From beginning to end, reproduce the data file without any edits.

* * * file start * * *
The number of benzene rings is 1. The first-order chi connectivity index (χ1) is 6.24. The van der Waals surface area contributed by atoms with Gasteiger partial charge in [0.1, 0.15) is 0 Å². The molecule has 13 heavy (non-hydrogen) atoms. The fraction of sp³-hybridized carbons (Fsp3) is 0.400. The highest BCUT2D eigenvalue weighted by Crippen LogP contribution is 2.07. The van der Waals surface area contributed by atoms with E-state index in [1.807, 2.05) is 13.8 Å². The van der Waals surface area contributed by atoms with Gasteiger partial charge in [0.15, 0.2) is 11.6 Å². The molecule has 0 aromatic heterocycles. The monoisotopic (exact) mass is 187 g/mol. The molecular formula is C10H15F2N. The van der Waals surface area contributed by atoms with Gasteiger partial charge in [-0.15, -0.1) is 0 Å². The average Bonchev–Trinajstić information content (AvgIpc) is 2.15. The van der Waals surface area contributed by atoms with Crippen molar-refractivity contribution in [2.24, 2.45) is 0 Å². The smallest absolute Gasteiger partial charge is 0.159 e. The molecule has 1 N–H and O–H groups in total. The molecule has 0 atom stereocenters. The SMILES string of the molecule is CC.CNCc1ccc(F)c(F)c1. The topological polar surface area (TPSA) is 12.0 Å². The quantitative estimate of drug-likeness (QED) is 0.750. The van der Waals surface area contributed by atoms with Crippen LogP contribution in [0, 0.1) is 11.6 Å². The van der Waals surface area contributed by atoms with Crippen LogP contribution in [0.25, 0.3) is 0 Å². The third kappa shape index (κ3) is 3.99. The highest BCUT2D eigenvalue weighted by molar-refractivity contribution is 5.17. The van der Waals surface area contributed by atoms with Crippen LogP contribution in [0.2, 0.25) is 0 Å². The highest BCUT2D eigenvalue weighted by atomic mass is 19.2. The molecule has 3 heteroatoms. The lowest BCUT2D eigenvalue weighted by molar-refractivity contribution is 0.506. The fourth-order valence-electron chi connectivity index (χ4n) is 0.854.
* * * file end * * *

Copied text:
The number of benzene rings is 1. The first-order chi connectivity index (χ1) is 6.24. The van der Waals surface area contributed by atoms with Gasteiger partial charge in [0.1, 0.15) is 0 Å². The molecule has 13 heavy (non-hydrogen) atoms. The fraction of sp³-hybridized carbons (Fsp3) is 0.400. The highest BCUT2D eigenvalue weighted by Crippen LogP contribution is 2.07. The van der Waals surface area contributed by atoms with E-state index in [1.807, 2.05) is 13.8 Å². The van der Waals surface area contributed by atoms with Gasteiger partial charge in [0.15, 0.2) is 11.6 Å². The molecule has 0 aromatic heterocycles. The monoisotopic (exact) mass is 187 g/mol. The molecular formula is C10H15F2N. The van der Waals surface area contributed by atoms with Gasteiger partial charge in [-0.15, -0.1) is 0 Å². The average Bonchev–Trinajstić information content (AvgIpc) is 2.15. The van der Waals surface area contributed by atoms with Crippen molar-refractivity contribution in [2.24, 2.45) is 0 Å². The smallest absolute Gasteiger partial charge is 0.159 e. The molecule has 1 N–H and O–H groups in total. The molecule has 0 atom stereocenters. The SMILES string of the molecule is CC.CNCc1ccc(F)c(F)c1. The topological polar surface area (TPSA) is 12.0 Å². The quantitative estimate of drug-likeness (QED) is 0.750. The van der Waals surface area contributed by atoms with Crippen LogP contribution in [0, 0.1) is 11.6 Å². The van der Waals surface area contributed by atoms with Crippen LogP contribution in [0.25, 0.3) is 0 Å². The third kappa shape index (κ3) is 3.99. The highest BCUT2D eigenvalue weighted by molar-refractivity contribution is 5.17. The van der Waals surface area contributed by atoms with Crippen LogP contribution in [0.2, 0.25) is 0 Å². The highest BCUT2D eigenvalue weighted by atomic mass is 19.2. The molecule has 3 heteroatoms. The lowest BCUT2D eigenvalue weighted by molar-refractivity contribution is 0.506. The fourth-order valence-electron chi connectivity index (χ4n) is 0.854.